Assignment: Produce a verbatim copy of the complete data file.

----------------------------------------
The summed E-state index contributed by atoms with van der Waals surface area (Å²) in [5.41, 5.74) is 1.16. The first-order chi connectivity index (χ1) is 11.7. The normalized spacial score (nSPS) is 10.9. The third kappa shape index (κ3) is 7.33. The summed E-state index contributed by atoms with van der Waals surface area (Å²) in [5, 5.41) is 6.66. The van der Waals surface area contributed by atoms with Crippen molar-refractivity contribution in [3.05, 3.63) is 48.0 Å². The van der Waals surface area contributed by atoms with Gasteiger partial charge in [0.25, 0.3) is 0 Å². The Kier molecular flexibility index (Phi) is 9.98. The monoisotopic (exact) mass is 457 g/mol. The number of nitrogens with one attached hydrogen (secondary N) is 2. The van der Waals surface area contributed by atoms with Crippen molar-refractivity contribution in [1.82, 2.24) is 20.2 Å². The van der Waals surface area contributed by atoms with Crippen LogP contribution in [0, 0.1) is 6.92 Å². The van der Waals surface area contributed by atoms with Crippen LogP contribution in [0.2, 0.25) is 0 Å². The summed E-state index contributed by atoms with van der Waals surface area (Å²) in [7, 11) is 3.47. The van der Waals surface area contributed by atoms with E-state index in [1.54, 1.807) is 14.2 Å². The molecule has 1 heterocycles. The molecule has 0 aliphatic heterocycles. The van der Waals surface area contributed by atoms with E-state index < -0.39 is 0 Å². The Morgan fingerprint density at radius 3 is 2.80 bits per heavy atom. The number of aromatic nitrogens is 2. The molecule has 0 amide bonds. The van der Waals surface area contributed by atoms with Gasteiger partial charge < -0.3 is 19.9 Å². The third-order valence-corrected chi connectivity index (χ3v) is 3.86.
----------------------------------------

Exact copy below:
The summed E-state index contributed by atoms with van der Waals surface area (Å²) in [5.41, 5.74) is 1.16. The first-order chi connectivity index (χ1) is 11.7. The normalized spacial score (nSPS) is 10.9. The third kappa shape index (κ3) is 7.33. The summed E-state index contributed by atoms with van der Waals surface area (Å²) in [5, 5.41) is 6.66. The van der Waals surface area contributed by atoms with Crippen molar-refractivity contribution in [3.05, 3.63) is 48.0 Å². The van der Waals surface area contributed by atoms with Gasteiger partial charge in [0.25, 0.3) is 0 Å². The Kier molecular flexibility index (Phi) is 9.98. The monoisotopic (exact) mass is 457 g/mol. The number of nitrogens with one attached hydrogen (secondary N) is 2. The van der Waals surface area contributed by atoms with Crippen molar-refractivity contribution in [1.82, 2.24) is 20.2 Å². The van der Waals surface area contributed by atoms with Crippen LogP contribution in [0, 0.1) is 6.92 Å². The van der Waals surface area contributed by atoms with Crippen LogP contribution in [0.2, 0.25) is 0 Å². The summed E-state index contributed by atoms with van der Waals surface area (Å²) in [7, 11) is 3.47. The van der Waals surface area contributed by atoms with E-state index in [1.54, 1.807) is 14.2 Å². The molecule has 1 heterocycles. The molecule has 0 aliphatic heterocycles. The van der Waals surface area contributed by atoms with E-state index < -0.39 is 0 Å². The Morgan fingerprint density at radius 3 is 2.80 bits per heavy atom. The number of aromatic nitrogens is 2. The molecule has 0 amide bonds. The van der Waals surface area contributed by atoms with Gasteiger partial charge < -0.3 is 19.9 Å². The third-order valence-corrected chi connectivity index (χ3v) is 3.86.